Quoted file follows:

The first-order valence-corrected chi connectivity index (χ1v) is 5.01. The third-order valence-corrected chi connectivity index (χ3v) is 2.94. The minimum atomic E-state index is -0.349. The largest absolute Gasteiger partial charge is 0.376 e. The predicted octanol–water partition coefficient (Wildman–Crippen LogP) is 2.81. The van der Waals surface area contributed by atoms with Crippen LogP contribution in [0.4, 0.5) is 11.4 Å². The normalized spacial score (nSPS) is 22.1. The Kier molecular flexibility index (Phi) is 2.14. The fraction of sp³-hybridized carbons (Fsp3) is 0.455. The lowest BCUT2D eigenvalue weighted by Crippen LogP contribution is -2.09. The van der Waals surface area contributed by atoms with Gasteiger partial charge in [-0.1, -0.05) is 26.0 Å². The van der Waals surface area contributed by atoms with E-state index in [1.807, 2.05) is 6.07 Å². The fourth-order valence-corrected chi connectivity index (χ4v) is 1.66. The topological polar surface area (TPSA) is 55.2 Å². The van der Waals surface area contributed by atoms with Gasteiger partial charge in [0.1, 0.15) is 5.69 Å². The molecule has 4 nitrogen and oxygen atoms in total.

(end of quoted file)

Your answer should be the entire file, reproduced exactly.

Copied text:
The first-order valence-corrected chi connectivity index (χ1v) is 5.01. The third-order valence-corrected chi connectivity index (χ3v) is 2.94. The minimum atomic E-state index is -0.349. The largest absolute Gasteiger partial charge is 0.376 e. The predicted octanol–water partition coefficient (Wildman–Crippen LogP) is 2.81. The van der Waals surface area contributed by atoms with Crippen LogP contribution in [0.4, 0.5) is 11.4 Å². The normalized spacial score (nSPS) is 22.1. The Kier molecular flexibility index (Phi) is 2.14. The fraction of sp³-hybridized carbons (Fsp3) is 0.455. The lowest BCUT2D eigenvalue weighted by Crippen LogP contribution is -2.09. The van der Waals surface area contributed by atoms with Gasteiger partial charge in [-0.1, -0.05) is 26.0 Å². The van der Waals surface area contributed by atoms with E-state index in [1.807, 2.05) is 6.07 Å². The fourth-order valence-corrected chi connectivity index (χ4v) is 1.66. The topological polar surface area (TPSA) is 55.2 Å². The van der Waals surface area contributed by atoms with Gasteiger partial charge in [0.1, 0.15) is 5.69 Å². The molecule has 4 nitrogen and oxygen atoms in total.